Supafoot

What’s in a name?

I am often asked about Chiropody and Podiatry and the differences between the two titles…well… take a look at this info. This is what you should need to know. The advice outlined here applies across all health care professionals that you see. Check they are regulated and qualified to the level that you require.

What’s the difference between a Chiropodist and a Podiatrist?
In the UK, Podiatry is simply the new name for Chiropody. The name was changed to Podiatry in 1993 as it has become the internationally recognised name for a foot specialist.
Podiatry as a profession is constantly changing and developing. Students complete a 3 or 4 year full time degree course and the requirement of the HCPC (Health and Care Professions Council). to undertake CPD (continued professional development) each year ensures Podiatrists are competent to treat a vast array of foot and lower limb problems.

General skin and Nail Care
The most commonly performed treatment involves skin and nail care. They remove callus and corns, improve nail condition and provide expert advice on some dermatological problems such as fungal infections of the skin and nail, varicose, eczema and many others.
Nail and Foot Surgery
A Podiatrist with the relevant certificate is able to perform nail surgery under local anaesthetic however you need to see a Podiatric surgeon for foot surgery. An increasing amount of foot surgery is being performed by specially trained Podiatrists (Podiatric surgeons), usually on a day care basis under local anaesthetic. Podiatric surgeons have done at least 7 years of post-graduate training to become a specialist surgeon.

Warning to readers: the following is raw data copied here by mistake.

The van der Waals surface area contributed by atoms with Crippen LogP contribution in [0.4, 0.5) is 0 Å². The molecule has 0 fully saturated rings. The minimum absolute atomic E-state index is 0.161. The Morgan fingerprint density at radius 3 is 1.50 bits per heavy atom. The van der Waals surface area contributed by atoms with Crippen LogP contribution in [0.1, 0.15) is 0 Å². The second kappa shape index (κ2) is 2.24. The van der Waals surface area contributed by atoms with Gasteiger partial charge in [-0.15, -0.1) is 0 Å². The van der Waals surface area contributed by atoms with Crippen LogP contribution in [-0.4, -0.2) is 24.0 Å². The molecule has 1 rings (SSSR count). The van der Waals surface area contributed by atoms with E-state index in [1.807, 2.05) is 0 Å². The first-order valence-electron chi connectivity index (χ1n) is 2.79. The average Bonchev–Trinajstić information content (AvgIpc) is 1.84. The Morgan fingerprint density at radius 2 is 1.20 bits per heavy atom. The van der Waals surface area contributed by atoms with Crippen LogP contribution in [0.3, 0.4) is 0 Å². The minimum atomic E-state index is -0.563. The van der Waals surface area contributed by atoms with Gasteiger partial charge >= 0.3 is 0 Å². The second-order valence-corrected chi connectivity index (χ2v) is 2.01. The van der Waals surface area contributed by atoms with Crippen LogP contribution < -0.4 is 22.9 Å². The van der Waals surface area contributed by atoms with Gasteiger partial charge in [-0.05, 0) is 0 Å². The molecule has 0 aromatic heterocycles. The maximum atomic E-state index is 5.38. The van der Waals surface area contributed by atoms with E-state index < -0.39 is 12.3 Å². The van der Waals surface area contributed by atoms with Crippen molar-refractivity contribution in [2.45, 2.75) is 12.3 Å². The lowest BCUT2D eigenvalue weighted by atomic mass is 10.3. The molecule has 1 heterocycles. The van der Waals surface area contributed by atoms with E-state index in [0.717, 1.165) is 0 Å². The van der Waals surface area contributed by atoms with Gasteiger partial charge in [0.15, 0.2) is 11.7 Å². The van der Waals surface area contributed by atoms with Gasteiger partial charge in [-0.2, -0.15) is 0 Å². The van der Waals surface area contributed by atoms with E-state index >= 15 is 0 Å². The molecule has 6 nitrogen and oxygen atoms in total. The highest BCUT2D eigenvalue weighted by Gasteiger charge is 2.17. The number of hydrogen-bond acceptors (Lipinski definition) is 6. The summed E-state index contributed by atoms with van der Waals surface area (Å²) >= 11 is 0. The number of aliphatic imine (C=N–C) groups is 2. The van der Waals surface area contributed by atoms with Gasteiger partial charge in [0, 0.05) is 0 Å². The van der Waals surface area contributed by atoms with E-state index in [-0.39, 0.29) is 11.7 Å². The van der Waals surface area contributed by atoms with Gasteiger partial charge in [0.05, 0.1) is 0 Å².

Biomechanical Analysis
Another service commonly provided by Podiatrists involves an analysis of the way you walk, providing an insight into joint alignment, muscular tightness and ranges of joint motion. Using different theories your podiatrist will be able to identify shortcomings in your gait and offer a range of solutions to your injury. These may vary from exercises to prescribing bespoke orthotics.
Orthotics:
These are either off the shelf or custom made insoles to go into your footwear that aim to reduce the symptoms you are experiencing. Often these are used to offer a better range of motion in your foot joints and for controlling excessive pronation, commonly known as flat feet or fallen arches, but they can be useful for many other conditions.
Sports injuries:
Podiatrists with a special interest in Sports injuries often work with or link with local Physiotherapists. A sports Podiatrist’s understanding and intricate knowledge of lower limb function and orthotic treatments mean they are highly qualified in diagnosing and treating many lower limb sports injuries.
Podopaediatrics:
This deals with the diagnosis and treatment of lower limb disorders in children many of which are biomechanical in nature.
High risk patient care:
Those patients with diabetes, arthritis, neurological or vascular conditions tend to have ‘high risk’ feet and should see a Podiatrist regularly.

HCPC registration
HCPC registration, means registration with the Health and Care Professions Council. This is the regulatory board for all Allied Health Professions. In 2003 the HCPC replaced the old Council for Professions Supplementary to Medicine (CPSM). Registration with the new HCPC ensures the practitioner meets certain minimum standards of education. Some Podiatrists followed ‘grandparenting’ to gain HCPC registration. Essentially this means that someone who has completed less than an approved 3 year course (often as little as a few weeks of formal training) but who had been working privately as an unregistered Podiatrist for at least three years had a chance to apply to become registered and would then be regulated if they met the HCPC competency requirements.